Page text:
Gender is a big issue. Strike that. It’s the big issue. One that underscores the very essence of who we are. Misunderstanding, ignorance and intolerance as to its nature, breadth, and reality, has led to suffering, lives half-lived, oppression, inequality and suicide. For these reasons, the banning this month of gender stereotyping adverts for Volkswagen and Philadelphia cheese should be applauded.
There is no place for the mind-bending claptrap that is gender stereotyping in a world in which gender equality remains so far out of reach for so many. To deny that, to suggest opponents of such ads are humourless or intolerant is to miss the point. These ads are not only not funny, but they’re also destructive, limiting and potentially lethal. They hold back awareness, understanding and acceptance of the very nature of gender - of what it is and what it could be.
They suppress and submerge the most vulnerable and impressionable amongst us in a misleading fog, one that portrays skewed ideas, one that works to prevent them from blossoming into whoever it is they really are.
Gender stereotyping ads of old were in-your-face offensive. Ads with captions such as ‘Belvedere always goes down smoothly,’ words that accompanied an image of a distressed female being grabbed from behind by a smirking male. Or the Tipalet cigarettes advert, the caption for which was: ‘Blow in her face and she’ll follow you anywhere.’ Or the one that read: ‘Keep her where she belongs’ while depicting a half naked female strewn across the floor, gazing at a shoe.
Advertisers and marketers are too clever to dish up ads like that today. But by portraying women with prams and dads leaving babies on conveyor belts, they’re still delivering rot, still depicting males and females in limiting, idiotic, 2D ways.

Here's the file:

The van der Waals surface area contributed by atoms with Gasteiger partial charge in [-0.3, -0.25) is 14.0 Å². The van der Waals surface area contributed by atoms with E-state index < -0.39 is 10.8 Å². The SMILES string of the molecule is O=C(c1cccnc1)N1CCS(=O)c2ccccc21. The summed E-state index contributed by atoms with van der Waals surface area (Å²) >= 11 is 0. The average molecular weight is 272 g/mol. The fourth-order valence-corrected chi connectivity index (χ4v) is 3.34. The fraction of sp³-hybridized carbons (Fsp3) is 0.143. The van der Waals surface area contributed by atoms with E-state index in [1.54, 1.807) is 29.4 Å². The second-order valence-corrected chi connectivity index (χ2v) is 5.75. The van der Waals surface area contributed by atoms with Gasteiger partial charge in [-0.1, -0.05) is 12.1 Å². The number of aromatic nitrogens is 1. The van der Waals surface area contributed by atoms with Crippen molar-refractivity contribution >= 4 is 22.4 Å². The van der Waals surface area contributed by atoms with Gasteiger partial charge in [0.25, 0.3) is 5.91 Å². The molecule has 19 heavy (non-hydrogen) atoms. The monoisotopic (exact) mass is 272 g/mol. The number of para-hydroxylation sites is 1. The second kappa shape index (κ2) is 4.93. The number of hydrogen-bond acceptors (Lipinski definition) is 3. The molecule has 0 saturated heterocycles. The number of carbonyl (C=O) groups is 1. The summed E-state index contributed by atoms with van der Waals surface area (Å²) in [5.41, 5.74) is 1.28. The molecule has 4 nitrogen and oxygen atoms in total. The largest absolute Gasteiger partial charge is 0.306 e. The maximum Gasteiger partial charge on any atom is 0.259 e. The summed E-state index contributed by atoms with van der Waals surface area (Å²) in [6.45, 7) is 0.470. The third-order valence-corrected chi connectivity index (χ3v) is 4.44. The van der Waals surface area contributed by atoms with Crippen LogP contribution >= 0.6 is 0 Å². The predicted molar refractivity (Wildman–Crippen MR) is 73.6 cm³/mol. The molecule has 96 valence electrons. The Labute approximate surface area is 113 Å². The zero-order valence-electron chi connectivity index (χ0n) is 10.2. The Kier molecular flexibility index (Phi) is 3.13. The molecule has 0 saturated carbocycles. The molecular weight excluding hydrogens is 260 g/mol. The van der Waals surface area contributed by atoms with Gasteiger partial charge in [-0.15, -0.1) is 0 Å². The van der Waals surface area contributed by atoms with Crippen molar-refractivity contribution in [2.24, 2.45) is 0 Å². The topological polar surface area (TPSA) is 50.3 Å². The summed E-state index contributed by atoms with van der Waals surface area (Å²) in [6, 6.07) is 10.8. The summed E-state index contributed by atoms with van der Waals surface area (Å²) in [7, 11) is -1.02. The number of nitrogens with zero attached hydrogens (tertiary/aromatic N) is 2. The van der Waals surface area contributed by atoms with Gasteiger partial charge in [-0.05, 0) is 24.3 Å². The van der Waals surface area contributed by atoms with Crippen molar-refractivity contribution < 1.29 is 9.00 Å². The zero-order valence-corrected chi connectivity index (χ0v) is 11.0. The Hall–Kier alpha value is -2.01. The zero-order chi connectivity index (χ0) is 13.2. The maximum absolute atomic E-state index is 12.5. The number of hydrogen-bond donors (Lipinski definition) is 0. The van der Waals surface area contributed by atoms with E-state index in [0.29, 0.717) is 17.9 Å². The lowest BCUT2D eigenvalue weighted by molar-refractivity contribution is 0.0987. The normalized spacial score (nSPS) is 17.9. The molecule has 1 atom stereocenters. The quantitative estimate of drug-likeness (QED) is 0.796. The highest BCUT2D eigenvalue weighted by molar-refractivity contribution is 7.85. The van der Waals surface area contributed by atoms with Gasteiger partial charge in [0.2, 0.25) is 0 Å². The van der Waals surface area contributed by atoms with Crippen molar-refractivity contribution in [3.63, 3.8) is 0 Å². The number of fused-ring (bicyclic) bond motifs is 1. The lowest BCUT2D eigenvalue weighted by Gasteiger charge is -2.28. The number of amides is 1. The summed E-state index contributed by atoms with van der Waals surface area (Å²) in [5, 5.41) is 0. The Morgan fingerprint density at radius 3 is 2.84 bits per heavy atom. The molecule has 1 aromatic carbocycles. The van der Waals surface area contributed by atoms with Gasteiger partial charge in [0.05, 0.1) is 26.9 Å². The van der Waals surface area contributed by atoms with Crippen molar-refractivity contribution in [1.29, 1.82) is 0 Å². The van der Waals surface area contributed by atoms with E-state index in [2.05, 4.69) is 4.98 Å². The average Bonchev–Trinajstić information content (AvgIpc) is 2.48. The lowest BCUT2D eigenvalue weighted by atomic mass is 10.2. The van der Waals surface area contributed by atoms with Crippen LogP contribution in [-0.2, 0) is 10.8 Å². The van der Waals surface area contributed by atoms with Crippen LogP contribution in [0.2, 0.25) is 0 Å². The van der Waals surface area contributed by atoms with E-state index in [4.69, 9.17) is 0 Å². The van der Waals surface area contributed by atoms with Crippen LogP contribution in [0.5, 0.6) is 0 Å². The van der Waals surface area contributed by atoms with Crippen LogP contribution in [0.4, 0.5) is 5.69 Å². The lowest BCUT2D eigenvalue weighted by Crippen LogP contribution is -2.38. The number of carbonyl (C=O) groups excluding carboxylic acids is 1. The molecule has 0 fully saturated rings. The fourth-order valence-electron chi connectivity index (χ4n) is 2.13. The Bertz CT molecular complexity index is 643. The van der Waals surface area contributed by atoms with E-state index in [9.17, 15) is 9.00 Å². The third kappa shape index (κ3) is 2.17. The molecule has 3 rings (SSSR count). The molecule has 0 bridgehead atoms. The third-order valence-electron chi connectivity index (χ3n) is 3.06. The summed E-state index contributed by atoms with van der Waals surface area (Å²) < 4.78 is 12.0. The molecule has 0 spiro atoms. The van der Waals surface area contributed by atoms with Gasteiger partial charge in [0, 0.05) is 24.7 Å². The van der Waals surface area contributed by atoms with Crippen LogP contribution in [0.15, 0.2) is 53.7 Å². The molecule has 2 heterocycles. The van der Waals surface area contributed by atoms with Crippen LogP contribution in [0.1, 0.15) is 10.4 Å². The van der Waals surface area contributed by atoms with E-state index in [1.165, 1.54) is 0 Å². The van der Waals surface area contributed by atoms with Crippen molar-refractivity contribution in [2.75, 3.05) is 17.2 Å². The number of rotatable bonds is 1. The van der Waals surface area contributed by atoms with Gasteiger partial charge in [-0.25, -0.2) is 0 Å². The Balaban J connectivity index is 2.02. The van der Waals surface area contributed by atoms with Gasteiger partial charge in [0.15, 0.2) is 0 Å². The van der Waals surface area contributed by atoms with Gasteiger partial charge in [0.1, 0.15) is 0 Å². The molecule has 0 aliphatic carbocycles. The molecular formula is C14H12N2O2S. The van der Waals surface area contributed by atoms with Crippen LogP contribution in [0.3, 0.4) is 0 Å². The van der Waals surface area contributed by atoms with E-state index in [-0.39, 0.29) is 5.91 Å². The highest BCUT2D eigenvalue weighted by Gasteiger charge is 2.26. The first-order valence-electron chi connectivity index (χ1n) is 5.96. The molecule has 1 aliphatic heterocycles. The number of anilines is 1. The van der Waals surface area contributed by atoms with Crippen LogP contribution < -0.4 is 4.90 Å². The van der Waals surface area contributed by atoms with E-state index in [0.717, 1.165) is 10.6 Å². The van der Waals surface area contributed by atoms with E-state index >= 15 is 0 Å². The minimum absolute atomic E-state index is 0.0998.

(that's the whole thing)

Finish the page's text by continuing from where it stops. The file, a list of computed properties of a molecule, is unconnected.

There’s no denying the negative impact they have, the role they likely played in the gender pay gap and the dearth of stay-at-home dads. Even so, limiting depictions of males and females is not the worst aspect of these ads. Their gravest failing is their failure to depict the truth that gender is not binary.
This matters hugely. By failing to present gender realistically, inclusively and fairly, individuals suffer and fail to flourish. Society loses.
Research published in the journal Pediatrics shows transgender boys face the highest risk for suicide amongst adolescents of all genders. Transgender people face a disproportionate risk for suicide, with lifetime rates of suicide attempt of up to 52%.
Transgender Equality Network Ireland research shows that transgender and gender-variant youths experience high levels of bullying and discrimination in Irish schools as a result of their gender identity and gender expression. Stigmatisation, exclusion and dropping out are other commonplace experiences.
I’ve no doubt that gender stereotyping ads play a role in the ferocious suffering of these kids. Because they’re not depicted in ads, it’s as though they don’t exist or belong.
Like it or not, ads are a powerful societal influence. We’re impacted by what we see, read and hear. We can protect ourselves by noting the content. The portrayal of males and females. The absence of variant genders. The dearth of two mother families, crossdressing brothers, gender-neutral aunts.
Tolerating adverts that portray humankind in whitewashed, misguided ways is an exercise in self-harm. It wounds our young. It makes it more difficult for them to express who they are. It keeps their truth and their potential suppressed and stunted, to their detriment and that of societal progression. It makes us complicit in the promotion of inequality.
We can’t trust advertisers to do the right thing. In 2018 Kantar research, 76% of female and 88% of male marketers said they believed they avoided gender stereotypes when creating adverts. The same study showed 98% of those targeted for baby products, laundry, and household cleaners were female.
We must ban the ads that hideously support the false portrayal of the true nature and potential of humankind, in all its shapes, colours, demeanours, and orientations.
By failing to do so, we fail the vulnerable, the weak and the many who crave nothing more than normalcy and acceptance.